The Doctrine of Temple Work
October 2003

“The Doctrine of Temple Work,” Ensign, Oct. 2003, 56–63

The Doctrine of Temple Work

The temple is a place of revelation, of inspiration, meditation, and peace—a place to restore ourselves, to clear our minds, to find answers to our prayers, and to enjoy the satisfaction of worship and service.

Elder David E. Sorensen

After I finished my military service as a young man, I returned to my parents’ home in central Utah, about 40 miles (65 kilometers) from the town of Manti. Not long before, plans had been announced for a small addition to the temple in Manti, and Church leaders were asking for volunteers to come help with that project. I signed up for a two-week shift, and soon I found myself swinging a pickaxe, breaking up boulders, and clearing rocks outside of the temple. The hot summer sun shone down on us all day long, and the work was physically harsh and mentally boring. A few times as I struggled to remove another rock, I wondered if perhaps I had been a little too hasty in responding to the call for volunteers.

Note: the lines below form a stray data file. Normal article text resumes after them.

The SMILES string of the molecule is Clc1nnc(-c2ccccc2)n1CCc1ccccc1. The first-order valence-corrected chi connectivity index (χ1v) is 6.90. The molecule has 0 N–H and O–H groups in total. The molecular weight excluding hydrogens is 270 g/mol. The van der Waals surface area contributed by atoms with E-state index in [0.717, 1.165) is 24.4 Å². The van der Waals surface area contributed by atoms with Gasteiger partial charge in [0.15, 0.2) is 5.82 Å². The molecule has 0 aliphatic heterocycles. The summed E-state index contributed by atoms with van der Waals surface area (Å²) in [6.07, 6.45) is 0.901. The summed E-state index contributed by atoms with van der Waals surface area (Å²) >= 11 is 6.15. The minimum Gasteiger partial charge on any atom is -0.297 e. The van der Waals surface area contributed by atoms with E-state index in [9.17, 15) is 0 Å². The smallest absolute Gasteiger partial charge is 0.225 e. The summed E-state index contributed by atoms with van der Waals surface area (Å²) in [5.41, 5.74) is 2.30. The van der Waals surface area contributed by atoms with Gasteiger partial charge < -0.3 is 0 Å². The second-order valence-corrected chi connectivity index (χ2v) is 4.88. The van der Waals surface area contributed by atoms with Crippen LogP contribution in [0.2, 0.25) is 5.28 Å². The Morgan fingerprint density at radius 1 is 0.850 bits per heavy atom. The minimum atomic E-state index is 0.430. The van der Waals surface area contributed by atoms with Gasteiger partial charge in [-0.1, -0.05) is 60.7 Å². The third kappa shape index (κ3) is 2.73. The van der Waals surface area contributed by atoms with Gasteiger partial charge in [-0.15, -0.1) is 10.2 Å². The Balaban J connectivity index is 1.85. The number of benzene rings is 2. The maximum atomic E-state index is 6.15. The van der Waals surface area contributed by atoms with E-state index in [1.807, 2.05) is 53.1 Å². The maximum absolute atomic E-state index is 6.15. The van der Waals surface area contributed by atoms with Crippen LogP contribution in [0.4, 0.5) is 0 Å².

As the days went by, though, I had a remarkable spiritual experience. Several times in the midst of that backbreaking labor, I heard and felt the Holy Ghost tell me that sometime in the future I would be involved in building other temples also. It was a very quiet but very clear feeling. At the time I was preparing to return to work on a cattle ranch, so it was not at all obvious to me how I might be involved in building temples, but I accepted that feeling as inspiration. Over the years I occasionally wondered about it, still uncertain about how it might come to pass, but very certain that the still, small voice had spoken those words to me.

For the past several years I have had the privilege of seeing that promise fulfilled in ways I never imagined as I have had the opportunity to work in the Temple Department during this exciting period of growth. I have seen firsthand President Gordon B. Hinckley’s commitment to bringing temples closer to more of the people of the world, and I share in his enthusiasm for the blessings that can come from the temple ordinances. President Hinckley said, “I urge our people everywhere, with all of the persuasiveness of which I am capable, to live worthy to hold a temple recommend, to secure one and regard it as a precious asset, and to make a greater effort to go to the house of the Lord and partake of the spirit and the blessings to be had therein.”1 In this, President Hinckley is echoing prophets before him. For example, the Prophet Joseph Smith warned of the consequences when we fail to use the temples available to us: “Those Saints who neglect [temple work] in behalf of their deceased relatives, do it at the peril of their own salvation.”2